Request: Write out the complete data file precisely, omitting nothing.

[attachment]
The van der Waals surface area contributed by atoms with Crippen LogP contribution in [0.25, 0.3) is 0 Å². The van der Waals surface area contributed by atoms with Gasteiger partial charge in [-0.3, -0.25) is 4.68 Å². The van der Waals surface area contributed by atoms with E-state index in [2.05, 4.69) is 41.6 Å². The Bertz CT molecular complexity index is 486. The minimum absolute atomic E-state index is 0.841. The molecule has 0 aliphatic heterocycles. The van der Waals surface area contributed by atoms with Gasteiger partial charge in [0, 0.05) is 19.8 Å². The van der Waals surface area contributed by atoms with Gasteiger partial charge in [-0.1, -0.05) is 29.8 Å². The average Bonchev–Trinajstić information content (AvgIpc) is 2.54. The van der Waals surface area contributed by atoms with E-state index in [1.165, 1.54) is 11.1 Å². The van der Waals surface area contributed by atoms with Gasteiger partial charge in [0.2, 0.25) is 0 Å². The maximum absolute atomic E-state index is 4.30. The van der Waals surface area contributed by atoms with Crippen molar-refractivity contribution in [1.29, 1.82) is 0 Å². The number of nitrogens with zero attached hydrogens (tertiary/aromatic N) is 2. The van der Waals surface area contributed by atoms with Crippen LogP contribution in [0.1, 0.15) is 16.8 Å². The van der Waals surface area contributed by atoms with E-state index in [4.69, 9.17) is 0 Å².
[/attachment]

The van der Waals surface area contributed by atoms with Crippen LogP contribution in [0.25, 0.3) is 0 Å². The van der Waals surface area contributed by atoms with Gasteiger partial charge in [-0.3, -0.25) is 4.68 Å². The van der Waals surface area contributed by atoms with E-state index in [2.05, 4.69) is 41.6 Å². The Bertz CT molecular complexity index is 486. The minimum absolute atomic E-state index is 0.841. The molecule has 0 aliphatic heterocycles. The van der Waals surface area contributed by atoms with Gasteiger partial charge in [0, 0.05) is 19.8 Å². The van der Waals surface area contributed by atoms with Gasteiger partial charge in [-0.1, -0.05) is 29.8 Å². The average Bonchev–Trinajstić information content (AvgIpc) is 2.54. The van der Waals surface area contributed by atoms with E-state index in [1.165, 1.54) is 11.1 Å². The van der Waals surface area contributed by atoms with Gasteiger partial charge in [0.2, 0.25) is 0 Å². The maximum absolute atomic E-state index is 4.30. The van der Waals surface area contributed by atoms with Crippen molar-refractivity contribution in [1.29, 1.82) is 0 Å². The number of nitrogens with zero attached hydrogens (tertiary/aromatic N) is 2. The van der Waals surface area contributed by atoms with Crippen LogP contribution in [0.1, 0.15) is 16.8 Å². The van der Waals surface area contributed by atoms with E-state index in [4.69, 9.17) is 0 Å².